I Often Don’t Like Easter Services

I often don’t like Easter services.

I don’t. I like parts of the service—usually. But I often come away less than satisfied.

The Easter story is packed with lessons:

The prophecies of Passover fulfilled
“Not my will but Yours”
Peter denying Christ
Christ bearing the punishment for our sins
By Christ’s stripes we are healed
The crushing of Satan’s head
Light in our deepest darkness
The defeat of death and the grave
Eternal hope
And so on, and so on, and …

It must be rather difficult for preachers to decide what to focus on. Most usually choose a topic that will speak to those who rarely attend church. (I think that’s a great idea.) And for those who want to break the story into meditation-size pieces, many churches offer several services the week preceding Easter Sunday. (Another great idea.)

But if I was the one planning the Resurrection Sunday service …

Continue reading “I Often Don’t Like Easter Services”

Pushed into the Deep End

{Oh, the stories! Stories of heartbreak, confusion, disillusionment, and despondency. Not just my stories, but others have them, too. Stories validate our feelings. Stories give us hope. My story of parenting five children adopted from Russia is shared often in these pages. But what about the stories of other such moms? You’ve simply got to hear them! The struggles we all identify with are present in their stories – along with the hope that not all is lost.

Today, I have the privilege of sharing words of wisdom from Sarah E. Frazer. Sarah understands the struggles of parenting a nonbiological child; but she also believes God’s Word. Sarah shares her stories and her hope beautifully. I’m so grateful she’s allowed me to share them with you today.}


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Appalachian summers are filled with heat and humidity. 70 degrees feels like 90. On the really hot days, our family would pile into the minivan and drive three minutes up the hill behind our house. Mom would park at the bottom of the hill. My brother, sisters, and I would pack-mule it up the concrete path. Chlorine and 90’s music greeted us as we walked through the entrance to the city pool. The teenager behind the counter would smile, and pull out our family’s membership card. We dumped our snacks, towels, and blow-up rings in our usual spot: next to the baby pool, but within view of the deep end.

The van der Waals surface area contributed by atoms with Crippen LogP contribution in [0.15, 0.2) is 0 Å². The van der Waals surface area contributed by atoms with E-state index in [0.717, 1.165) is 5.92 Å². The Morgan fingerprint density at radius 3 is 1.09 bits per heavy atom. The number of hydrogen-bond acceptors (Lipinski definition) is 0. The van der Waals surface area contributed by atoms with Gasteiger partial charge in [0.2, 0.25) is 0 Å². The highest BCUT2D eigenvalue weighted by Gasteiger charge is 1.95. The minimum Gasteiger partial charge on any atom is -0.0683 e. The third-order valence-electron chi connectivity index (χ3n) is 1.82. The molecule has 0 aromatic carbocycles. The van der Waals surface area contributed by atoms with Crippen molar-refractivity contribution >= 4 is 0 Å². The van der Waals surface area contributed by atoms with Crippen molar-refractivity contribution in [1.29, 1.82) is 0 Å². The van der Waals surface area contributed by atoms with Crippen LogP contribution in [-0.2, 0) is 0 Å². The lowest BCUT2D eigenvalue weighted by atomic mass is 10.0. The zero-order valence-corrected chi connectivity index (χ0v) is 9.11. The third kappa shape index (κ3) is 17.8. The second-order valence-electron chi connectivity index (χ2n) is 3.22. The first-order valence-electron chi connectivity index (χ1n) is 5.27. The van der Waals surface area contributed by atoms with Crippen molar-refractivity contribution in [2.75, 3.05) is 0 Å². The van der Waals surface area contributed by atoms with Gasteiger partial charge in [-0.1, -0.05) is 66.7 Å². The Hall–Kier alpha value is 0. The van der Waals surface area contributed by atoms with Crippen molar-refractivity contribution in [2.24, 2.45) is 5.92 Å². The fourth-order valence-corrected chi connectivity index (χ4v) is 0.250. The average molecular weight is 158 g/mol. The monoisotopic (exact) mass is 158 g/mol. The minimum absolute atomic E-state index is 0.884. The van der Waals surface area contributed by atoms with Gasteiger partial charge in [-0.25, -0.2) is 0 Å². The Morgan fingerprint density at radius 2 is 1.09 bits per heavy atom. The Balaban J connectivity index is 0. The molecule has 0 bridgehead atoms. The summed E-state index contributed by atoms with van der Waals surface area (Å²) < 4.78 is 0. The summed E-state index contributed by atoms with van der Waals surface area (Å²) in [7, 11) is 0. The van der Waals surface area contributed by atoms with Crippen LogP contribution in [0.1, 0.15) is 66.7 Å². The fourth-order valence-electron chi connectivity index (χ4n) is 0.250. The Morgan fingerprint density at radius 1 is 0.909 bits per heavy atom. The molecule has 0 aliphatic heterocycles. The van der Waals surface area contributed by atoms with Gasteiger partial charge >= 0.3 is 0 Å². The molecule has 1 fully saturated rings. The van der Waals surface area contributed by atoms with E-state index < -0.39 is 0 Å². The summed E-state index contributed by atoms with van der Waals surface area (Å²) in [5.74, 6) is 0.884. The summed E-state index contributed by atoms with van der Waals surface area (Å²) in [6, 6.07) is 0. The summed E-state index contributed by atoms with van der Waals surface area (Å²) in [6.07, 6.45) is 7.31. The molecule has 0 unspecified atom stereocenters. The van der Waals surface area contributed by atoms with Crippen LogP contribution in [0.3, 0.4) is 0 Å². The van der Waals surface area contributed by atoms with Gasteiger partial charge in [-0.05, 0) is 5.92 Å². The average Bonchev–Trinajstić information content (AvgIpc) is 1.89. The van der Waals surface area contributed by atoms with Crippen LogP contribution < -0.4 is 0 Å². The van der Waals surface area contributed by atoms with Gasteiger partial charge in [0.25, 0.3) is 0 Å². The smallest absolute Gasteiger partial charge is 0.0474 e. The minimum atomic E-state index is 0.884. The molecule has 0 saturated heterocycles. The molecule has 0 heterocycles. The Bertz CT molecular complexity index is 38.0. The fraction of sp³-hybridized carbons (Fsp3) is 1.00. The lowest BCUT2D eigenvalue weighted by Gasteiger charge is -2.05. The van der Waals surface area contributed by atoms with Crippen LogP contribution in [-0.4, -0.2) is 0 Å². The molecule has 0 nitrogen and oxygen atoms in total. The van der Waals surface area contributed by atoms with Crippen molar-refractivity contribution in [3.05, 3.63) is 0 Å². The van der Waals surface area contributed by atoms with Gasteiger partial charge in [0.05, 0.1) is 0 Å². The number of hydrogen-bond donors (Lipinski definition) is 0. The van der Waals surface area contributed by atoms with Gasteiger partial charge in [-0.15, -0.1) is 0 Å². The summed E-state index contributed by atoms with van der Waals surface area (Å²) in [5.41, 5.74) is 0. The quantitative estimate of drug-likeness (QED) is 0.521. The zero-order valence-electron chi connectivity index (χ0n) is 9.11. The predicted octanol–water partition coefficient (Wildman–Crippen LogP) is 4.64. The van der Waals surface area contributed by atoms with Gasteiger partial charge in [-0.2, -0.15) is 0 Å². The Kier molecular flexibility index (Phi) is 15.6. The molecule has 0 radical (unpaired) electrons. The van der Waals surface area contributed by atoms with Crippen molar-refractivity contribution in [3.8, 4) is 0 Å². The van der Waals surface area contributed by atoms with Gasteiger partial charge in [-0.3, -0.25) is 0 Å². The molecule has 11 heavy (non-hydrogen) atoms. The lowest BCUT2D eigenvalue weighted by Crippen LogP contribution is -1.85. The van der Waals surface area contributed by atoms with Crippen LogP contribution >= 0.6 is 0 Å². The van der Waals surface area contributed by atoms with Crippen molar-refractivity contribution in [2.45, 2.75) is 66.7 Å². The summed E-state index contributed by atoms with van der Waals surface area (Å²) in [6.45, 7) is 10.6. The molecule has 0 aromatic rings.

The water, cool and blue, beckoned us to jump. My ten-year-old brother would run to the deep end and climb the high ladder to dive into the 12-foot section. I was content swimming in the shallows. Even though I was a good swimmer, the dark blue water frightened me. I didn’t like to swim where I couldn’t see the bottom.

Sometimes my brother and his friends would sneak up behind me and push me into the deep end. I never found it humorous. I was always mad about it. I didn’t like the feeling of not touching. Panic creeped into my heart as the water lapped beside my neck, seeping into my mouth.

I wanted to know what I was jumping into. I still do. I’m a planner. Last year, I had a plan. As we began the adoption process, I was pretty sure I was prepared for the unknown, even planned for it. I thought I was ready for whatever God’s plan was for our family. But I wasn’t.

As I sat on a lumpy hotel bed in the middle of Zhengzhou, China, I realized I had just jumped into the deep end. And I was mad. The water of fear rushed around my face. I tried to grasp onto truth, but I felt my fingers slipping. God had called us. We had chosen this. But I felt pushed. Pushed into the deep end. I thought, This is not what I signed up for…..

Even a year later, I remember the feelings of drowning. The rushing water of uncertainty, creeping up and over into my comfortable life. It wrecked all of my hard work. Destroyed my plans.

Why are you cast down, O my soul, and why are you in turmoil within me? Hope in God; for I shall again praise him, my salvation and my God. Psalm 42:11 (ESV)

In the middle of my ocean of fear, I couldn’t praise Him. One day I might praise God, but not today, I thought. I held out my hands, empty of praise and found a friend’s hand. Community surrounded our family. We knew the waters were deep, but God had not abandoned us. Until we could touch the bottom, they jumped into the water and held us up.

Living in the deep end, with the waters of fear looming close, brings me more to my knees and to Scripture than ever before. And to my friends. I poured myself into God’s Word and prayed every day for strength. I began living one day a time. It was all could handle as I treaded water. 365 days later, I’ve realized that’s ok. Our God provides just enough. Enough forgiveness. Enough strength. Enough hope. I’ve come to see a change in circumstances will not bring praise, only the truth of God’s Word and trust in His plan.

And slowly my anger melted into praise. Praise to the Father and Son who has revealed how deep His steadfast love truly is – especially while I learn to swim in the deep end.

Oh the river it rushes to madness
And the water it spreads like sadness